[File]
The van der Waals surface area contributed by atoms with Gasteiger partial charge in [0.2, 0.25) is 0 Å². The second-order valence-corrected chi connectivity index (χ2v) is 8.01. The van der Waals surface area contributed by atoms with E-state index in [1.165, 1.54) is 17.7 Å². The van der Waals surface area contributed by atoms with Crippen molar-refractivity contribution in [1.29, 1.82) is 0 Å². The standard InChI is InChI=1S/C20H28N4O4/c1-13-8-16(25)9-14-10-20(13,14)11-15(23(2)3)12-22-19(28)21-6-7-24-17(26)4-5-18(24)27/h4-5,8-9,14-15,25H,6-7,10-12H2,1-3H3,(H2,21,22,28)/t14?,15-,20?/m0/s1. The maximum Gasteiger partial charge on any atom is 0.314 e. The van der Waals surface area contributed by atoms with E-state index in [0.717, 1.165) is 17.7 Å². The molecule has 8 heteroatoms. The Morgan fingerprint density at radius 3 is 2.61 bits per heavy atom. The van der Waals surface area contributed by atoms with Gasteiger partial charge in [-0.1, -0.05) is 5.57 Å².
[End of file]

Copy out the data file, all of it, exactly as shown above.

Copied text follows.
The van der Waals surface area contributed by atoms with Gasteiger partial charge in [0.2, 0.25) is 0 Å². The second-order valence-corrected chi connectivity index (χ2v) is 8.01. The van der Waals surface area contributed by atoms with E-state index in [1.165, 1.54) is 17.7 Å². The van der Waals surface area contributed by atoms with Crippen molar-refractivity contribution in [1.29, 1.82) is 0 Å². The standard InChI is InChI=1S/C20H28N4O4/c1-13-8-16(25)9-14-10-20(13,14)11-15(23(2)3)12-22-19(28)21-6-7-24-17(26)4-5-18(24)27/h4-5,8-9,14-15,25H,6-7,10-12H2,1-3H3,(H2,21,22,28)/t14?,15-,20?/m0/s1. The maximum Gasteiger partial charge on any atom is 0.314 e. The van der Waals surface area contributed by atoms with E-state index in [0.717, 1.165) is 17.7 Å². The molecule has 8 heteroatoms. The Morgan fingerprint density at radius 3 is 2.61 bits per heavy atom. The van der Waals surface area contributed by atoms with Gasteiger partial charge in [-0.1, -0.05) is 5.57 Å².